Children’s Eyesight Risk In The Frame

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A recent survey revealed that children now spend nearly five hours a day using the likes of Facebook, watching films & TV and messaging friends.

As an optician it’s worrying that children are spending so long doing such activities as there’s a chance they could be risking their long-term eye health without knowing it.

The problem is blue light which, put simply, is part of the visible light spectrum that we use to see the world. “Good” blue light (Blue-Turquoise) is essential for children’s vision, development and well-being. “Bad” blue light (Blue-Violet) can be harmful to their developing eyes.

What many people don’t know is that blue-violet light is emitted by computers, tablets, smart phones and flat-screen TVs however, banning children from using tech is not really a practical solution and children are actually exposed to higher amounts of blue-violet light in other ways. In homes and schools, energy saving light bulbs radiate this light, while outdoors, come rain or shine, significant amounts of ultra-violet (UV) and blue light from sunlight reach ground level.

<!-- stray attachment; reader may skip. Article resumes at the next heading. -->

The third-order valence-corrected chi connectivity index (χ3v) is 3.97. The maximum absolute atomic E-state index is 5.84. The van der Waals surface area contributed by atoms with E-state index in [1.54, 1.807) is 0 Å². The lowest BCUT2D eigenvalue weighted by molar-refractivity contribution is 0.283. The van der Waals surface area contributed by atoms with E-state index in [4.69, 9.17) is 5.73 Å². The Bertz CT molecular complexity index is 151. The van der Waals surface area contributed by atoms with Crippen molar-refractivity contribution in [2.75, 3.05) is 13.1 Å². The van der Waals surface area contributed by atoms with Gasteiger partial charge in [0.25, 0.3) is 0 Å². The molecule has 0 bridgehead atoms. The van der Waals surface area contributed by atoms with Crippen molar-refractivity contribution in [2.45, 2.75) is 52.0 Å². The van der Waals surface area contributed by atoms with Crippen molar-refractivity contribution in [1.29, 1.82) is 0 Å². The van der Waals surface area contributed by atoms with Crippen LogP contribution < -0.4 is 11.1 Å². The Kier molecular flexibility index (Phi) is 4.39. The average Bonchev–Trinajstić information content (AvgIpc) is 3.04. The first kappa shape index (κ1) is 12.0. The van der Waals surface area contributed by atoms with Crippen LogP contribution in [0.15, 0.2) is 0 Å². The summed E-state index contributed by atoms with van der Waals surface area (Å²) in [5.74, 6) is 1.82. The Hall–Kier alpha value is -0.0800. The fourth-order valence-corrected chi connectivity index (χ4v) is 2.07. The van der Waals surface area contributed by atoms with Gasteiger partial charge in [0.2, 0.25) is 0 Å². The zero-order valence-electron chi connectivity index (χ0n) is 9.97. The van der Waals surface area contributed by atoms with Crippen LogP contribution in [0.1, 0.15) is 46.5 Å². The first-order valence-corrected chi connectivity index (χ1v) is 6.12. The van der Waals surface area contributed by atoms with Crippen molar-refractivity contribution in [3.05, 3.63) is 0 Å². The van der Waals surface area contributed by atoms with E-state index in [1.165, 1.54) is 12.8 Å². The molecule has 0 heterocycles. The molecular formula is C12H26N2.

The effects of UV rays and blue-violet light are cumulative and can accelerate the development of eye disease during adult life. With an increased exposure to technology much earlier in life and children spending three times more time outside than adults we need to think about protecting their eyes now. Here are my top tips:

Diet – serve up green leafy veg like spinach, kale and broccoli

Tech – limit the amount of time spent on tablets, smartphones or watching TV and encourage them to keep their eyes as far away from the screen as possible.

Sunglasses – a pair of good quality sunglasses offers tremendous protection

Indoors – a new of prescription spectacle lens, Crizal Prevencia, will protect indoors and out. It is designed to let “good” Blue-Turquoise light in and filter out “bad” Blue-Violet light.

Optician – the best thing you can do for your eye health is go for regular eye checks with a trained professional at least every two years.

Riskometer – check your child’s exposure to blue light by using the www.thinkaboutyoureyes.co.uk “Blue Light Riskometer”

Source – Andy Hepworth, Optician